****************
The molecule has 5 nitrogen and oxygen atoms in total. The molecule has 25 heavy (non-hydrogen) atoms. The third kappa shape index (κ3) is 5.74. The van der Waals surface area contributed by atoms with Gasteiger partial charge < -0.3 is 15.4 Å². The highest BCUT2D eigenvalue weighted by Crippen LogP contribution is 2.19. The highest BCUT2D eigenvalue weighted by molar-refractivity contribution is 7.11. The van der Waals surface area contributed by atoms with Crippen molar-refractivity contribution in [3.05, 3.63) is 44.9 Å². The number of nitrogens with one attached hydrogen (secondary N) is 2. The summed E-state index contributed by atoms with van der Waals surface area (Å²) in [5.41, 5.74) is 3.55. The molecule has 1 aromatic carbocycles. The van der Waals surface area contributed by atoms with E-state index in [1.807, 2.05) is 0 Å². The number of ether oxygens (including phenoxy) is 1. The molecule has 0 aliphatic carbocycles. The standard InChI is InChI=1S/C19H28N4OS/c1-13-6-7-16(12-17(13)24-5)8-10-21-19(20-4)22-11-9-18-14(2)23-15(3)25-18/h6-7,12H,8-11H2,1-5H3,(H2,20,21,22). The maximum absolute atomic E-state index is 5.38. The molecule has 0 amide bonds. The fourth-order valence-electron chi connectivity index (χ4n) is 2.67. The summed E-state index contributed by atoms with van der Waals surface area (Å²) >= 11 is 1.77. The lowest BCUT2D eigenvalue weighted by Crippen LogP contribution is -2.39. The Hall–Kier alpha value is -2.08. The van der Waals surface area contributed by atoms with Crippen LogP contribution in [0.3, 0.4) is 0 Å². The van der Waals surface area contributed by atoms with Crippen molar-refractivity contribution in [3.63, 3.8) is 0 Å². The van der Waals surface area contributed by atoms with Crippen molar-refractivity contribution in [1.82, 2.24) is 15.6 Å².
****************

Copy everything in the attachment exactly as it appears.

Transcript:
The molecule has 5 nitrogen and oxygen atoms in total. The molecule has 25 heavy (non-hydrogen) atoms. The third kappa shape index (κ3) is 5.74. The van der Waals surface area contributed by atoms with Gasteiger partial charge < -0.3 is 15.4 Å². The highest BCUT2D eigenvalue weighted by Crippen LogP contribution is 2.19. The highest BCUT2D eigenvalue weighted by molar-refractivity contribution is 7.11. The van der Waals surface area contributed by atoms with Crippen molar-refractivity contribution in [3.05, 3.63) is 44.9 Å². The number of nitrogens with one attached hydrogen (secondary N) is 2. The summed E-state index contributed by atoms with van der Waals surface area (Å²) in [5.41, 5.74) is 3.55. The molecule has 1 aromatic carbocycles. The van der Waals surface area contributed by atoms with E-state index in [1.807, 2.05) is 0 Å². The number of ether oxygens (including phenoxy) is 1. The molecule has 0 aliphatic carbocycles. The standard InChI is InChI=1S/C19H28N4OS/c1-13-6-7-16(12-17(13)24-5)8-10-21-19(20-4)22-11-9-18-14(2)23-15(3)25-18/h6-7,12H,8-11H2,1-5H3,(H2,20,21,22). The maximum absolute atomic E-state index is 5.38. The molecule has 0 amide bonds. The fourth-order valence-electron chi connectivity index (χ4n) is 2.67. The summed E-state index contributed by atoms with van der Waals surface area (Å²) >= 11 is 1.77. The lowest BCUT2D eigenvalue weighted by Crippen LogP contribution is -2.39. The Hall–Kier alpha value is -2.08. The van der Waals surface area contributed by atoms with Crippen LogP contribution in [0.3, 0.4) is 0 Å². The van der Waals surface area contributed by atoms with Crippen molar-refractivity contribution in [3.63, 3.8) is 0 Å². The van der Waals surface area contributed by atoms with Crippen molar-refractivity contribution in [1.82, 2.24) is 15.6 Å².